Vote Set on New Telecom Bill

The Senate Commerce Committee, despite sharp division on whether to regulate broadband-access providers, is planning to vote June 22 on a telecommunications bill that would streamline cable franchising to allow new entrants, such as AT&T Inc. and Verizon Communications Inc., to begin facilities construction after 90 days.

The 151-page bill (S. 2886) is broad, covering numerous subjects in addition to cable franchising and net neutrality. It would also overhaul cable program-access law and address cable carriage of digital-TV signals after TV stations turn off their analog signals no later than Feb. 17, 2009.

“I think we are ready to start working on the final draft,” Senate Commerce Committee chairman Ted Stevens (R-Alaska) said at the last hearing on the bill Tuesday. Later, he announced that the date of the vote had been changed to June 22 from June 20.

Stevens released the second draft of his bill Monday that included numerous changes, except that he did not budge from his opposition to invasive net-neutrality regulation in the absence of clear discriminatory conduct by the dominant providers of broadband access -- cable and phone companies.

But failure to close the gap on net neutrality with senators opposed to Stevens' approach could doom the bill, Sen. Gordon Smith (R-Ore.) said at the hearing's conclusion.

“There is just so much enormous good in this broader bill that it would be a tragedy for our nation if net neutrality is the basis upon which it is entirely taken down, and that’s a very real possibility, the way I see things shaping up,” Smith said.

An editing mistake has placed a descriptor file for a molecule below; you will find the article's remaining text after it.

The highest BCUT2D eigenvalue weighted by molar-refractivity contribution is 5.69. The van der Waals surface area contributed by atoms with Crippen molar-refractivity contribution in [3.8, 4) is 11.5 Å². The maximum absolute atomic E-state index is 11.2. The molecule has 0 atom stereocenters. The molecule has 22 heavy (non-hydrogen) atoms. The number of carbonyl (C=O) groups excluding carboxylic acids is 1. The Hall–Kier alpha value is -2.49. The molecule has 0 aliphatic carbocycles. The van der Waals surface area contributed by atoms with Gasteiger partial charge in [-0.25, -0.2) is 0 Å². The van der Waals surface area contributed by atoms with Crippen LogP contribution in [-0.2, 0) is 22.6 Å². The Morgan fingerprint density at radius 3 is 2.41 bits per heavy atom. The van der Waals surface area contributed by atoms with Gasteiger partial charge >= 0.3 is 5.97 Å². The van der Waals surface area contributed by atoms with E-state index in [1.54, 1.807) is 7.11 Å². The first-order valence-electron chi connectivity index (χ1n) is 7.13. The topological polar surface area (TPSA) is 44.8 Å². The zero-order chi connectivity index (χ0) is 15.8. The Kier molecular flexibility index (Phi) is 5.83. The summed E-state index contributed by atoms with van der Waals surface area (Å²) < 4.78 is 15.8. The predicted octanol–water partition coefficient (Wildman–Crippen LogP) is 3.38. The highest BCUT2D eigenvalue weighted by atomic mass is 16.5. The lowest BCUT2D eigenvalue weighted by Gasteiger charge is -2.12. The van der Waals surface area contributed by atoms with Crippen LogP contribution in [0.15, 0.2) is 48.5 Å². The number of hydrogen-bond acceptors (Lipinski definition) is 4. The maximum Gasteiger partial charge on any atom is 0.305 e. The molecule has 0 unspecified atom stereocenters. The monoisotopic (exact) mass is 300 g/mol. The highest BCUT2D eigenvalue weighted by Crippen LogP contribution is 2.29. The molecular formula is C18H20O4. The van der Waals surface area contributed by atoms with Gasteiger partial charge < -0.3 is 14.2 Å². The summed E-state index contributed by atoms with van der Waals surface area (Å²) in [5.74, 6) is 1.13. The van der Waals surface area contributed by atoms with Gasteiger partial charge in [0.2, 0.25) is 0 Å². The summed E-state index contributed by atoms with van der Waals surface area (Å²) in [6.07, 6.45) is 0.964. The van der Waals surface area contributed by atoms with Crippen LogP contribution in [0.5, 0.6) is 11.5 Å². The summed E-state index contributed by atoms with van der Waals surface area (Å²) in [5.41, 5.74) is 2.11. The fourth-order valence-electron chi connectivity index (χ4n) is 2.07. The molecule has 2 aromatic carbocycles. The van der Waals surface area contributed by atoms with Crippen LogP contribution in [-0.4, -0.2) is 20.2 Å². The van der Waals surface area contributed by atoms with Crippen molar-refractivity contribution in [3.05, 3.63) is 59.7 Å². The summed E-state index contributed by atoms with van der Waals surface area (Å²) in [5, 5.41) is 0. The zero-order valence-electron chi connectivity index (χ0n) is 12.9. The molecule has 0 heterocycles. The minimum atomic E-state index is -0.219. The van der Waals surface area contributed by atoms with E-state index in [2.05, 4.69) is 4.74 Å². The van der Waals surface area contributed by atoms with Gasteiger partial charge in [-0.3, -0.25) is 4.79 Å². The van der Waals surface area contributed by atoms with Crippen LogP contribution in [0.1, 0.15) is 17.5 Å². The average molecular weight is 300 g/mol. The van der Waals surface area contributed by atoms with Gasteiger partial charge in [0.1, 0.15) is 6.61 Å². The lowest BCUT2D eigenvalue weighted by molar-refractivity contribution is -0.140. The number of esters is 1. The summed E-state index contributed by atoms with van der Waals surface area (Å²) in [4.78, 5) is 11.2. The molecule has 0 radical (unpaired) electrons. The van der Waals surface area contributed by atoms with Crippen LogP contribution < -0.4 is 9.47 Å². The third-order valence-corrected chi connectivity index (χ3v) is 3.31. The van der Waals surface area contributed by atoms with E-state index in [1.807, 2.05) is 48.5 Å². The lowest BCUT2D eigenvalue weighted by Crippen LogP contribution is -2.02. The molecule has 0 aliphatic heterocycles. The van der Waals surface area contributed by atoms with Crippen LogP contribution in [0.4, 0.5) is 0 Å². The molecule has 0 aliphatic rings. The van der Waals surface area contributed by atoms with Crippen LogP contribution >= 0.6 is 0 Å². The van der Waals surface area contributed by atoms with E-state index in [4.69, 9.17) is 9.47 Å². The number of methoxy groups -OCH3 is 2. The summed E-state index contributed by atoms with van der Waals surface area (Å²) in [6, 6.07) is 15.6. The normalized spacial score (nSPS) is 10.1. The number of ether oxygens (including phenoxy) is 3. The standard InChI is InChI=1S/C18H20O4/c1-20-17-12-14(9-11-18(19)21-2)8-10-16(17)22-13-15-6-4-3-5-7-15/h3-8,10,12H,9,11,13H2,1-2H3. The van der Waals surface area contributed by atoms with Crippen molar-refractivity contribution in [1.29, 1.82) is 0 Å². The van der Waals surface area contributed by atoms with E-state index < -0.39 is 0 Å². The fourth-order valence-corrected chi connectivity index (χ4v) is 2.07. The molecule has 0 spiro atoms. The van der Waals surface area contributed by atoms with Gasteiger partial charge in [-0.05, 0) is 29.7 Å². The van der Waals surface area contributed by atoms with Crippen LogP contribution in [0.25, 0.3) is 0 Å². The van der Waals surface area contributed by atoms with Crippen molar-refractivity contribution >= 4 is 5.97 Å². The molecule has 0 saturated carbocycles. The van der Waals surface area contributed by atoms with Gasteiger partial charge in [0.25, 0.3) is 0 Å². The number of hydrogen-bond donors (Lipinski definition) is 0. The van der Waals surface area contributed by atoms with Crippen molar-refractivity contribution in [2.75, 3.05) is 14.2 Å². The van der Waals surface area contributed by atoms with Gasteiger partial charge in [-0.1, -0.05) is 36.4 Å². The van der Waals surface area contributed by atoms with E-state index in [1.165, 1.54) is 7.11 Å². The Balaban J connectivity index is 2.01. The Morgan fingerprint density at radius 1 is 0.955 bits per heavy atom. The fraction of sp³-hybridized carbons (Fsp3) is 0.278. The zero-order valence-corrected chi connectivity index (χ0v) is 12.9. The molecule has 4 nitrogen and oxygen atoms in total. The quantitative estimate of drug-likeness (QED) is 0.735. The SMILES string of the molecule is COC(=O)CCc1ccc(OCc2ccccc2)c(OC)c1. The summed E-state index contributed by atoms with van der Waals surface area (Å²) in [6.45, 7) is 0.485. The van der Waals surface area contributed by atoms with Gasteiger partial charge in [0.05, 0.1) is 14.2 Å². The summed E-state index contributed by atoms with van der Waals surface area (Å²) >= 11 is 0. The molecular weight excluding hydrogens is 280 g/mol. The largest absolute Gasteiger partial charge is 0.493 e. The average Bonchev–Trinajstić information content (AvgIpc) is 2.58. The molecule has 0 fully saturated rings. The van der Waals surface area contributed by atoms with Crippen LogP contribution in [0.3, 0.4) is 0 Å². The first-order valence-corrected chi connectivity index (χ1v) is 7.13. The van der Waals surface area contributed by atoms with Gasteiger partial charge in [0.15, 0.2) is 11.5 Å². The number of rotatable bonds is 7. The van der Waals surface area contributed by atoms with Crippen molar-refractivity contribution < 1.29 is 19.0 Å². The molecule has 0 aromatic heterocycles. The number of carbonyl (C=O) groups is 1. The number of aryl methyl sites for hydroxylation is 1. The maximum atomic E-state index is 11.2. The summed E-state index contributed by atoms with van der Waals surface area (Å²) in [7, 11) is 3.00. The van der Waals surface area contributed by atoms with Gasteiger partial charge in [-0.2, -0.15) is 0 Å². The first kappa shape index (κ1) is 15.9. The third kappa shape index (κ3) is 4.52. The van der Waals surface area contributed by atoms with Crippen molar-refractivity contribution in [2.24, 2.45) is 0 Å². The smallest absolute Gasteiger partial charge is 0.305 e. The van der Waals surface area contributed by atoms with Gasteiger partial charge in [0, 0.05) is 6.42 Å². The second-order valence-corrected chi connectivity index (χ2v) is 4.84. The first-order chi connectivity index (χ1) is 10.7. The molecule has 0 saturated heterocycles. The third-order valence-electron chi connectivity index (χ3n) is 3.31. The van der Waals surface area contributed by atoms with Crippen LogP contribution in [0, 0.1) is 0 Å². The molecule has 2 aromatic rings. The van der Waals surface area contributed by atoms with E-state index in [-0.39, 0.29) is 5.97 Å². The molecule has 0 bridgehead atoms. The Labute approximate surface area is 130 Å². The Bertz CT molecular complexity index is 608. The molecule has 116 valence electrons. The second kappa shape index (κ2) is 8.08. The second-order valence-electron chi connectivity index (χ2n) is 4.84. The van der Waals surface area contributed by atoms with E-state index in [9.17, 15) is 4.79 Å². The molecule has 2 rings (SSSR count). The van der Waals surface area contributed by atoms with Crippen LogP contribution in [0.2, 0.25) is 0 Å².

At the hearing, National Cable & Telecommunications Association president Kyle McSlarrow called the new draft “a little bit of a mixed bag” for cable and urged restraint on net neutrality and elimination of the program-access language because it would tilt competition in favor of direct-broadcast satellite providers.

On net neutrality, McSlarrow warned that Congress could be headed down a slippery slope, with nondiscrimination regulation someday capturing not just access providers but also “Microsoft’s operating system or any Web-based software.”

“Now I’m not suggesting that you do,” McSlarrow continued, “but I am suggesting that people should think twice before going down this road.”

Stevens is trying to negotiate a compromise on net neutrality. At the hearing, he made clear his opposition to heavy-handed regulation that anticipates anticompetitive conduct rather than reacts to it.

Stevens articulated his approach after hearing Ben Scott, policy director of Free Press, demand broadband-access-provider regulations akin to common-carrier rules that applied to monopoly phone networks to ensure equal access to long-distance providers and dial-up Internet-access providers.

“I think you use the word 'net neutrality' really to mean put common-carrier provisions applying to all communications. We’re not going to do that. I don’t think anyone here would agree to put common-carrier on all of it,” Stevens said.

McSlarrow said head-to-head competition between cable-modem service and digital-subscriber-line service was the competition policymakers wanted, but Scott said the basis for net neutrality was that cable and phone companies control 98% of the broadband-access market -- a duopoly structure that gave network owners the ability and incentive to discriminate.